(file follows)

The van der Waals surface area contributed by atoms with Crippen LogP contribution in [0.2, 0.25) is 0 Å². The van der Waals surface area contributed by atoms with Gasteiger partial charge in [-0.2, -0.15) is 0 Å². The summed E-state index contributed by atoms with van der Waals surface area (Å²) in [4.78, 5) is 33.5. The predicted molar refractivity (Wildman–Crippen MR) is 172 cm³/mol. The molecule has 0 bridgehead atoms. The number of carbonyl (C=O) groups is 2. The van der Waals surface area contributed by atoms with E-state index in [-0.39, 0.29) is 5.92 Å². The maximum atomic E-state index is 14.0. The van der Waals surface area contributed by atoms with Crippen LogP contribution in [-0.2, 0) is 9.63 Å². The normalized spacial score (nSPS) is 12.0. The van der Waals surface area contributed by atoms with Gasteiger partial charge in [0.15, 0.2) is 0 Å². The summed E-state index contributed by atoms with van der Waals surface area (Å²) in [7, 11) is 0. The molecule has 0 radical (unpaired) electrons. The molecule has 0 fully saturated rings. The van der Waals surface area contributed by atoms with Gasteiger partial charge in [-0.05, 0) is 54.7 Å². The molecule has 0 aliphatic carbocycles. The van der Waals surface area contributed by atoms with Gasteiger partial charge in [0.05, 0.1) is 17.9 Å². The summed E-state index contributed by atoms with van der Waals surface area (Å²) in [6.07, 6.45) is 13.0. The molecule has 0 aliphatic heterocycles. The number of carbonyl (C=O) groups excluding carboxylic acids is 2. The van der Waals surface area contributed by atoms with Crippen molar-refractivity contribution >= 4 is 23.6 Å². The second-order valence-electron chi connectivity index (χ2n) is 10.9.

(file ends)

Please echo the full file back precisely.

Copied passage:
The van der Waals surface area contributed by atoms with Crippen LogP contribution in [0.2, 0.25) is 0 Å². The van der Waals surface area contributed by atoms with Gasteiger partial charge in [-0.2, -0.15) is 0 Å². The summed E-state index contributed by atoms with van der Waals surface area (Å²) in [4.78, 5) is 33.5. The predicted molar refractivity (Wildman–Crippen MR) is 172 cm³/mol. The molecule has 0 bridgehead atoms. The number of carbonyl (C=O) groups is 2. The van der Waals surface area contributed by atoms with E-state index in [-0.39, 0.29) is 5.92 Å². The maximum atomic E-state index is 14.0. The van der Waals surface area contributed by atoms with Crippen LogP contribution in [-0.2, 0) is 9.63 Å². The normalized spacial score (nSPS) is 12.0. The van der Waals surface area contributed by atoms with Gasteiger partial charge in [0.15, 0.2) is 0 Å². The summed E-state index contributed by atoms with van der Waals surface area (Å²) in [7, 11) is 0. The molecule has 0 radical (unpaired) electrons. The molecule has 0 fully saturated rings. The van der Waals surface area contributed by atoms with Gasteiger partial charge in [-0.05, 0) is 54.7 Å². The molecule has 0 aliphatic carbocycles. The van der Waals surface area contributed by atoms with Gasteiger partial charge in [0.05, 0.1) is 17.9 Å². The summed E-state index contributed by atoms with van der Waals surface area (Å²) in [6.07, 6.45) is 13.0. The molecule has 0 aliphatic heterocycles. The number of carbonyl (C=O) groups excluding carboxylic acids is 2. The van der Waals surface area contributed by atoms with Crippen molar-refractivity contribution >= 4 is 23.6 Å². The second-order valence-electron chi connectivity index (χ2n) is 10.9.